Text me! Why is SMS still popular in the Caribbean in 2016?

Although most Caribbean mobile phone owners overlook it, SMS or text messaging is widely used in the region. Four reasons why are discussed.


Thanks to the increasing availability and affordability of smartphones and mobile broadband in the Caribbean, with respect to non-voice communication, users appear to prefer instant messaging (IM) services, such as Skype, WhatsApp, Facebook Messenger, and even Viber, to name a few. Generally, when planning to connect with others, those applications (apps) tend to be the go-to options, rather than using the Short Messaging Service (SMS). SMS, also referred to as text messaging, is rarely mentioned.

However, ironically and in this day and age – 2016 to be exact – SMS is still a force in the region. Although frequently it is overlooked, here are four reasons why it is still popular.

Every phone has SMS capability

As sophisticated as the mobile/cellular phone has become, every device – from the most basic of handsets to the most high-end of smartphones – possesses SMS capability. It therefore means that fundamentally, every mobile/cellular device on a mobile/cellular network can communicate with each other: by voice calls and by text messaging.

An attractive channel for marketing and other services

Through the network operator, third parties can connect directly with every phone on the network – once they are prepared to pay. For example, SMS has been popular for marketing campaigns and to provide a broad range of services to people in the lower socioeconomic brackets – a large segment of the population – who tend to own basic handsets. Hence, SMS can provide considerable revenue generation opportunities for network operators.

Not everyone is connected to the Internet

Across the region, much of the attention of policymakers, regulators and the media has  been focussing on securing more affordable mobile broadband services, as currently, prices still tend to be beyond the budget of a large proportion of citizens. As a result, for those who cannot comfortably afford mobile broadband, they either tend to subscribe for it on an ad hoc basis as a prepaid service, and/or rely almost exclusively on free Wi-Fi services for connectivity. Consequently, and more often than not, those individuals are unlikely to have Internet connectivity, but can still message others via SMS.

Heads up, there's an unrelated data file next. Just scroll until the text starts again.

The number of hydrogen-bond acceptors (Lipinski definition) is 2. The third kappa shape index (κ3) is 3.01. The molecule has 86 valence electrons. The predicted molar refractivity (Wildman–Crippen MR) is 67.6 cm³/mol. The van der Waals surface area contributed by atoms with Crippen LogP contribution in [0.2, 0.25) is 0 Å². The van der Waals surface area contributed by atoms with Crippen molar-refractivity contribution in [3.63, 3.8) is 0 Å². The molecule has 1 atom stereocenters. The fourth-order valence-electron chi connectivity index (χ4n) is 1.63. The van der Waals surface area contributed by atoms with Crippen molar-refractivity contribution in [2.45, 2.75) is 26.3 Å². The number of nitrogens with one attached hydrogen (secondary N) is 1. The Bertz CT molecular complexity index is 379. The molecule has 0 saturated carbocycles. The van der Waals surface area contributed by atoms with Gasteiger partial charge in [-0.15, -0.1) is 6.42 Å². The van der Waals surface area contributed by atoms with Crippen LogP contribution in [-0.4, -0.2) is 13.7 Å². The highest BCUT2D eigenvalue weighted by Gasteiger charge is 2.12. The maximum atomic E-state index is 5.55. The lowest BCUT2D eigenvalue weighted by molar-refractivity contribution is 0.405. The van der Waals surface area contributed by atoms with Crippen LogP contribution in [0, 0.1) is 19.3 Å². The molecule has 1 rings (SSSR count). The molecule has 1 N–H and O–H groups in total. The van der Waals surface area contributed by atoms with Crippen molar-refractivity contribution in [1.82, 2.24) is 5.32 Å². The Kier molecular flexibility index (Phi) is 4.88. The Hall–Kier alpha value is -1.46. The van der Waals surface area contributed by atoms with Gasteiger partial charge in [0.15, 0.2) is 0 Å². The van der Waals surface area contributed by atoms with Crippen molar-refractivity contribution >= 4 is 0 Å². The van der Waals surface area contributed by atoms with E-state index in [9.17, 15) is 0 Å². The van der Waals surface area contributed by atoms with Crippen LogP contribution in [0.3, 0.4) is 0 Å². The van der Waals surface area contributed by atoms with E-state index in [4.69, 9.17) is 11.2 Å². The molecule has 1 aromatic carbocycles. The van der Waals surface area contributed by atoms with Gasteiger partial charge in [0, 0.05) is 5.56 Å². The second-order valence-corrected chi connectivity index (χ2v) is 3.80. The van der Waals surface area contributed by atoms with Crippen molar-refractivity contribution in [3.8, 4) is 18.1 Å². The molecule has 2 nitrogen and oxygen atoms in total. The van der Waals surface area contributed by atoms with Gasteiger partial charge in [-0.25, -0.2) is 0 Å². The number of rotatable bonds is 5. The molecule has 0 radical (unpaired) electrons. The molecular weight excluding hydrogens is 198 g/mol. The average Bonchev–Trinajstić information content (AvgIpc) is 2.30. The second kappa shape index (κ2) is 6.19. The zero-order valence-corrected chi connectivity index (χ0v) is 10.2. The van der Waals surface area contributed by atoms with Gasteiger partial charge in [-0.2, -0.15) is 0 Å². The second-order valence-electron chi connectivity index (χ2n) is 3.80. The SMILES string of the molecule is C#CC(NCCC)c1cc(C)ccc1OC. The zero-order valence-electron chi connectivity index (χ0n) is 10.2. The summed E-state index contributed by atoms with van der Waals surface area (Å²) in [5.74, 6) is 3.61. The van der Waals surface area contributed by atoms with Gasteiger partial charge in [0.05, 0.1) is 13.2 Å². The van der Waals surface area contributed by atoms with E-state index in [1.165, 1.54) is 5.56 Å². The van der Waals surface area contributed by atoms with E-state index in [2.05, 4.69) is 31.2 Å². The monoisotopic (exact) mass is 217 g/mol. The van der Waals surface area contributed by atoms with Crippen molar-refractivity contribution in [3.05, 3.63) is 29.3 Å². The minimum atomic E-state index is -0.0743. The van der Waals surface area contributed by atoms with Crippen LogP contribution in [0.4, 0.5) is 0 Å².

Second, when service coverage and quality across Caribbean countries are considered, frequently, there are still areas (pockets) in most countries, especially in rural areas, where mobile/cellular service is spotty at best. Further, in those areas, mobile broadband technologies are likely not to be readily available or accessible. Hence in those pockets, and regardless of how fancy a device an individual might have, IM services tend to be rendered useless. Once again, there is a greater likelihood of being able to communicate via SMS.

An important medium for critical services

Finally, the virtually continuous availability of SMS, regardless of device and once mobile/cellular networks are functioning, has made it a preferred medium to deliver critical information. Two circumstances that readily come to mind are during times of disaster, and as part of a two-step authentication process.

In the lead-up to, even during, and certainly following a natural disaster, for example, SMS is essential emergency management and coordination. On a mass scale, public advisories are disseminated via SMS, and residents can communicate on-the-ground developments in their communities, which can feed into the coordination and recovery efforts.

Regarding two-step authentication, increasingly online platforms are requiring their subscribers to provide a mobile/cellphone number to strengthen the security of their accounts. Hence, in addition to correctly providing a password when logging in, those platforms will send a text message with a code to the mobile/cellphone number on file, via SMS, and require that it also be entered to confirm (authenticate) the user.

Closing thoughts…

In summary, although newer text-based services and technologies have been getting most of the attention these days, there is still a need for SMS. Every mobile/cellular phone owner globally can be contacted via SMS, and can communicate with each other via SMS. With IM apps, two parties can successfully communicate when both of them are using the same app. For example, WhatsApp users cannot connect directly with Skype users; Viber users cannot communicate with those of Facebook Messenger. As a result, SMS will remain a powerful medium through which to communicate and to connect older and newer technologies. Hence although it might be overlooked, SMS is still a platform for innovation and disruption.

 

With IM being so popular and available, do you send SMS? If so, why? 

(Let us know in the Comments section)

 

Image credit:  Seb Lee-Delisle (flickr)

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2 Comments

  • I use SMS for short msgs only. Most of my SMS comes from the service provider pushing advertisements. The most effective use that I see is by utility companies sending out bill notices.

    • Owen,

      Excellent point, re use by utility companies, and perhaps certain financial institutions – to remind us of our payment commitments! 🙂

      Regarding the telecoms service providers, frequently I feel bombarded by messages. Increasingly, we are getting wired subconsciously to check when we receive any kind of alerts, but if most of them, several times a day, are from the telco, I think people beginning to ignore them, and may delay checking their phones when there is a legitimate situation that deserves their attention.

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